A lot of the great businesses in Collingwood can't trade as normal at the moment, so be sure you support them however you can. Many offer takeaway or have online shops, and you can help them survive the strange times we are living in.
The stomping ground of street gangs in the 1800s, Collingwood has a long, proud, chequered history of giving the middle finger to authority. A stroll around the neighbourhood reveals a hotchpotch of architectural styles that reflect the evolution of the inner-city suburb. There are renovated workers cottages, student share houses, rundown industrial warehouses, modern apartment buildings and public housing towers adorned with murals painted by artist Matt Adnate. Collingwood may be in a state of flux as gentrification transforms the once working-class area, but it’s still holding fast to its reputation as a suburb of scrappers who don’t give a damn. As the footy team song goes, "good old Collingwood forever."
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What’s Collingwood known for?
Rowdy footy pubs, refined wine bars, vinyl record stores and Vietnamese bakeries that attract lunchtime crowds – anything and everything goes in Collingwood. While busy Smith Street is the area’s (traffic-clogged) main artery, some of Collingwood’s best finds are located down the side streets. Grungy band rooms are a stone’s throw from slick, upscale eateries. Family-owned grocers catering to the area’s significant migrant population have a place alongside long-standing Aboriginal co-operatives. By night, Collingwood pubs, gay bars and live music joints act like a magnet for Melburnians who like to kick on ‘til the early hours of the morning.
Why do the locals love it?
As general manager of PBS 106.7FM, Adrian Basso knows a thing or two about the neighbourhood that the community radio station has called home for 18 years. He believes the area’s many watering holes and live music venues make Collingwood a standout.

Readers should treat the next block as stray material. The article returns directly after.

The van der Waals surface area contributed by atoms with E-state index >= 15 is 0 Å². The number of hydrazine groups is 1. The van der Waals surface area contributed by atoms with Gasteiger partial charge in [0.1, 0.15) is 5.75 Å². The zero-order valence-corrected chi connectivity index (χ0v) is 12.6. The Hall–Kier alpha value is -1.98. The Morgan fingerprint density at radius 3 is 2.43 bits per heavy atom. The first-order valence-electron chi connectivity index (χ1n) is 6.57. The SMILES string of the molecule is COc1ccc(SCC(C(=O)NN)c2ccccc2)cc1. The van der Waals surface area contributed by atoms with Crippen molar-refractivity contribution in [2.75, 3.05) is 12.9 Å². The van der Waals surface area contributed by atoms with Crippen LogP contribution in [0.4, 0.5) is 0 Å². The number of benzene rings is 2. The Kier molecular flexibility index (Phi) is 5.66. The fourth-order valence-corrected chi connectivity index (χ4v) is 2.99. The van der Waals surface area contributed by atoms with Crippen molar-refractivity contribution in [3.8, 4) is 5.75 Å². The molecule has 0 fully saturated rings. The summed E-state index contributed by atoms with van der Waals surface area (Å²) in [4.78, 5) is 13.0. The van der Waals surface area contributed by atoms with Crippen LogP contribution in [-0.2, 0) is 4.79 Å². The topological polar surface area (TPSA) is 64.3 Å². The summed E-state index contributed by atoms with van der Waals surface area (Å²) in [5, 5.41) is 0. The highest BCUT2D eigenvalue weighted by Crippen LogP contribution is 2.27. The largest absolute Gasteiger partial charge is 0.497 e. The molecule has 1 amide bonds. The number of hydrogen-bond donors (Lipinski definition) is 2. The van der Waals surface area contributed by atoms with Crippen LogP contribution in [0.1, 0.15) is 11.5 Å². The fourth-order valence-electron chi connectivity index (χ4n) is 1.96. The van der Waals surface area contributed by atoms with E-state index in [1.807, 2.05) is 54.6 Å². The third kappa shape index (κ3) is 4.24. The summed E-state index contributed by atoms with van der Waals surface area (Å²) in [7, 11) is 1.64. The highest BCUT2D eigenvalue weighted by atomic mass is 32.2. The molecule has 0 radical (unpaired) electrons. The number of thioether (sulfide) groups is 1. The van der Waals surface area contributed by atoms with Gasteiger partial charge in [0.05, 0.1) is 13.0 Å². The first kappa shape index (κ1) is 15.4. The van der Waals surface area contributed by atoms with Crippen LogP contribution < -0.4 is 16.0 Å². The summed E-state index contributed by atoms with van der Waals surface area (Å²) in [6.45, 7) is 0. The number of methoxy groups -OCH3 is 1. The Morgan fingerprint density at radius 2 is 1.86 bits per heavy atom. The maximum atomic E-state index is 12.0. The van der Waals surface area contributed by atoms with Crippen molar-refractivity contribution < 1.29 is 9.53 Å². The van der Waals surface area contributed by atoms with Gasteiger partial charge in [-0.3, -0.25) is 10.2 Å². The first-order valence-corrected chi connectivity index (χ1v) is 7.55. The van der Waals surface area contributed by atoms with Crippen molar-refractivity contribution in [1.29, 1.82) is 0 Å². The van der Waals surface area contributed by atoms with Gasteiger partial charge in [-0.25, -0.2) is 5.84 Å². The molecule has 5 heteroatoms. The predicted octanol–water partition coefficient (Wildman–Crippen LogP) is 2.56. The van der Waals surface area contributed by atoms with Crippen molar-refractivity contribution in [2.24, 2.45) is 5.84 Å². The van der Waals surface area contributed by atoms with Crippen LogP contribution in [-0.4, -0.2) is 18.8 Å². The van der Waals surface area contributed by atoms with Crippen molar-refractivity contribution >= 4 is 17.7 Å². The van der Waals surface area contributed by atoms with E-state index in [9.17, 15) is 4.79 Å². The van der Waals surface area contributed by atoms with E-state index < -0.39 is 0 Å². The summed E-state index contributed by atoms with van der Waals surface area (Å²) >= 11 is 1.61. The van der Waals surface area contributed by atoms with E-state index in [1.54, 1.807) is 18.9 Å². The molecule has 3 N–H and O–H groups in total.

“Collingwood has an almighty pub culture, with one on every corner – well that’s the way it feels,” Adrian says.
How do I get to Collingwood?
Used by a revolving line-up of colourful characters, there’s never a dull moment on the 86 tram. Even the Bedroom Philosopher wrote an album dedicated to the notorious tram route (you've probably heard its most famous song, 'Northcote (So Hungover)' right?) Connecting Bundoora to the Docklands area, the 86 tram will drop you right in the thick of it on Smith Street. Confusingly, Collingwood train station is not in Collingwood, but Abbotsford. Unless you’re heading somewhere near the station, the tram is your best bet.
The ‘Great Smith Street Divide’ splits Fitzroy and Collingwood right down the middle of Smith Street. Stand on one side of the tram tracks and you’re (technically) in Fitzroy, hop over the other side and you’re in Collingwood. Abbotsford borders Collingwood to the east and leafy Clifton Hill lies to the north. Head south and you’ll hit the MCG in East Melbourne, home ground of the Collingwood Magpies.
Map of Collingwood
If you only do one thing…
Get along to an AFLW match at the historic Victoria Park Oval to show your support for women’s footy. #Gopies.